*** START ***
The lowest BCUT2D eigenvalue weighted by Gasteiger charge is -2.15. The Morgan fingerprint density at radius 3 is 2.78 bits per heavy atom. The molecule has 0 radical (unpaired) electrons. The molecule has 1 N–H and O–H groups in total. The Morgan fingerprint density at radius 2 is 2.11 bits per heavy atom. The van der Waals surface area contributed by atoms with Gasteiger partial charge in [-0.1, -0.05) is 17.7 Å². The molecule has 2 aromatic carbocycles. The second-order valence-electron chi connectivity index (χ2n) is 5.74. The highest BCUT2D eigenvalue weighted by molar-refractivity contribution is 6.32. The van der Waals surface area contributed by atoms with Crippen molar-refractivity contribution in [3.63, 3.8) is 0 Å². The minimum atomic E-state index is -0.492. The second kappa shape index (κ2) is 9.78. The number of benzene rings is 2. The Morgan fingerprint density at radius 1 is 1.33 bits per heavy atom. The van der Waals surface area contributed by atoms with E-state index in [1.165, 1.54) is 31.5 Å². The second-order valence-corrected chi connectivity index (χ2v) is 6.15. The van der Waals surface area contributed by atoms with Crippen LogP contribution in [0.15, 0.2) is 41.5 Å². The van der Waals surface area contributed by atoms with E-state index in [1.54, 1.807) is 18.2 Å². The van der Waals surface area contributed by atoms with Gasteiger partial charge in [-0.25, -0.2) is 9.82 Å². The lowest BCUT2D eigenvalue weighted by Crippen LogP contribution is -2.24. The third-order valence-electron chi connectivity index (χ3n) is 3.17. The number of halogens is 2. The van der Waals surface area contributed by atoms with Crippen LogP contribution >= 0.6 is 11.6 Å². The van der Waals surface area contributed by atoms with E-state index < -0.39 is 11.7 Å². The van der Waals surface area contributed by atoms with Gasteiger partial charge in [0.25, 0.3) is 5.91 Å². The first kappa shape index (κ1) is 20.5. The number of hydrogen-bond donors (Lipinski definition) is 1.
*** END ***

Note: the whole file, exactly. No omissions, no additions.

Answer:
The lowest BCUT2D eigenvalue weighted by Gasteiger charge is -2.15. The Morgan fingerprint density at radius 3 is 2.78 bits per heavy atom. The molecule has 0 radical (unpaired) electrons. The molecule has 1 N–H and O–H groups in total. The Morgan fingerprint density at radius 2 is 2.11 bits per heavy atom. The van der Waals surface area contributed by atoms with Gasteiger partial charge in [-0.1, -0.05) is 17.7 Å². The molecule has 2 aromatic carbocycles. The second-order valence-electron chi connectivity index (χ2n) is 5.74. The highest BCUT2D eigenvalue weighted by molar-refractivity contribution is 6.32. The van der Waals surface area contributed by atoms with Crippen molar-refractivity contribution in [3.63, 3.8) is 0 Å². The minimum atomic E-state index is -0.492. The second kappa shape index (κ2) is 9.78. The number of benzene rings is 2. The Morgan fingerprint density at radius 1 is 1.33 bits per heavy atom. The van der Waals surface area contributed by atoms with E-state index in [1.165, 1.54) is 31.5 Å². The second-order valence-corrected chi connectivity index (χ2v) is 6.15. The van der Waals surface area contributed by atoms with Crippen LogP contribution in [0.15, 0.2) is 41.5 Å². The van der Waals surface area contributed by atoms with E-state index in [1.54, 1.807) is 18.2 Å². The van der Waals surface area contributed by atoms with Gasteiger partial charge in [-0.25, -0.2) is 9.82 Å². The lowest BCUT2D eigenvalue weighted by Crippen LogP contribution is -2.24. The third-order valence-electron chi connectivity index (χ3n) is 3.17. The number of halogens is 2. The van der Waals surface area contributed by atoms with Crippen LogP contribution >= 0.6 is 11.6 Å². The van der Waals surface area contributed by atoms with E-state index < -0.39 is 11.7 Å². The van der Waals surface area contributed by atoms with Gasteiger partial charge in [0.25, 0.3) is 5.91 Å². The first kappa shape index (κ1) is 20.5. The number of hydrogen-bond donors (Lipinski definition) is 1.